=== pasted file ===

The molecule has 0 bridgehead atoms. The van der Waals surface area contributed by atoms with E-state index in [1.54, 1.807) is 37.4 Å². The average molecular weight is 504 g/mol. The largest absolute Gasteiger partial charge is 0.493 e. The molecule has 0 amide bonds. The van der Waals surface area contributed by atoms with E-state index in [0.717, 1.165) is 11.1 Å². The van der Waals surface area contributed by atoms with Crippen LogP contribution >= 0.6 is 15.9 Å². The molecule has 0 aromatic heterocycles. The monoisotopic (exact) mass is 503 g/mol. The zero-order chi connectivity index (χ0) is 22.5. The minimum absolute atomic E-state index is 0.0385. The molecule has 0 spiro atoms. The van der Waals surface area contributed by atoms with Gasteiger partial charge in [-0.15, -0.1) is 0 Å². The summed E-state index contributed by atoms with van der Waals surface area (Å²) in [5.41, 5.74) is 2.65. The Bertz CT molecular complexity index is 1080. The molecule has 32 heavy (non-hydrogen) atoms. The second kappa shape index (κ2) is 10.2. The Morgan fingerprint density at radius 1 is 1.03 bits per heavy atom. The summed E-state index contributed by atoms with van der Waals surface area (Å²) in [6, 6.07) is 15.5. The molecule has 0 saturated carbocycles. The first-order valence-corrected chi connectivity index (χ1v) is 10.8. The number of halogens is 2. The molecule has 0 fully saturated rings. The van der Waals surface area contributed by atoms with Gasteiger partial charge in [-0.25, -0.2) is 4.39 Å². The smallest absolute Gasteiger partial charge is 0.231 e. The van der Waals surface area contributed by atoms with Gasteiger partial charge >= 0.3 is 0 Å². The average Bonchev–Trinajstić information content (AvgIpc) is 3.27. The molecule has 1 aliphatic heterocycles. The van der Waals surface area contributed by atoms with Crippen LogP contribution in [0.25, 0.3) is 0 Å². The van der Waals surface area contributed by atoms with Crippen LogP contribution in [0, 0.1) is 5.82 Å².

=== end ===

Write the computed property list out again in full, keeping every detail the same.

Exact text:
The molecule has 0 bridgehead atoms. The van der Waals surface area contributed by atoms with E-state index in [1.54, 1.807) is 37.4 Å². The average molecular weight is 504 g/mol. The largest absolute Gasteiger partial charge is 0.493 e. The molecule has 0 amide bonds. The van der Waals surface area contributed by atoms with E-state index in [0.717, 1.165) is 11.1 Å². The van der Waals surface area contributed by atoms with Crippen LogP contribution >= 0.6 is 15.9 Å². The molecule has 0 aromatic heterocycles. The monoisotopic (exact) mass is 503 g/mol. The zero-order chi connectivity index (χ0) is 22.5. The minimum absolute atomic E-state index is 0.0385. The molecule has 0 spiro atoms. The van der Waals surface area contributed by atoms with Gasteiger partial charge in [-0.15, -0.1) is 0 Å². The summed E-state index contributed by atoms with van der Waals surface area (Å²) in [5.41, 5.74) is 2.65. The Bertz CT molecular complexity index is 1080. The molecule has 32 heavy (non-hydrogen) atoms. The second kappa shape index (κ2) is 10.2. The Morgan fingerprint density at radius 1 is 1.03 bits per heavy atom. The summed E-state index contributed by atoms with van der Waals surface area (Å²) in [6, 6.07) is 15.5. The molecule has 0 saturated carbocycles. The first-order valence-corrected chi connectivity index (χ1v) is 10.8. The number of halogens is 2. The molecule has 0 fully saturated rings. The van der Waals surface area contributed by atoms with Gasteiger partial charge in [-0.25, -0.2) is 4.39 Å². The smallest absolute Gasteiger partial charge is 0.231 e. The van der Waals surface area contributed by atoms with Gasteiger partial charge >= 0.3 is 0 Å². The average Bonchev–Trinajstić information content (AvgIpc) is 3.27. The molecule has 1 aliphatic heterocycles. The van der Waals surface area contributed by atoms with Crippen LogP contribution in [0.25, 0.3) is 0 Å². The van der Waals surface area contributed by atoms with Crippen LogP contribution in [0, 0.1) is 5.82 Å².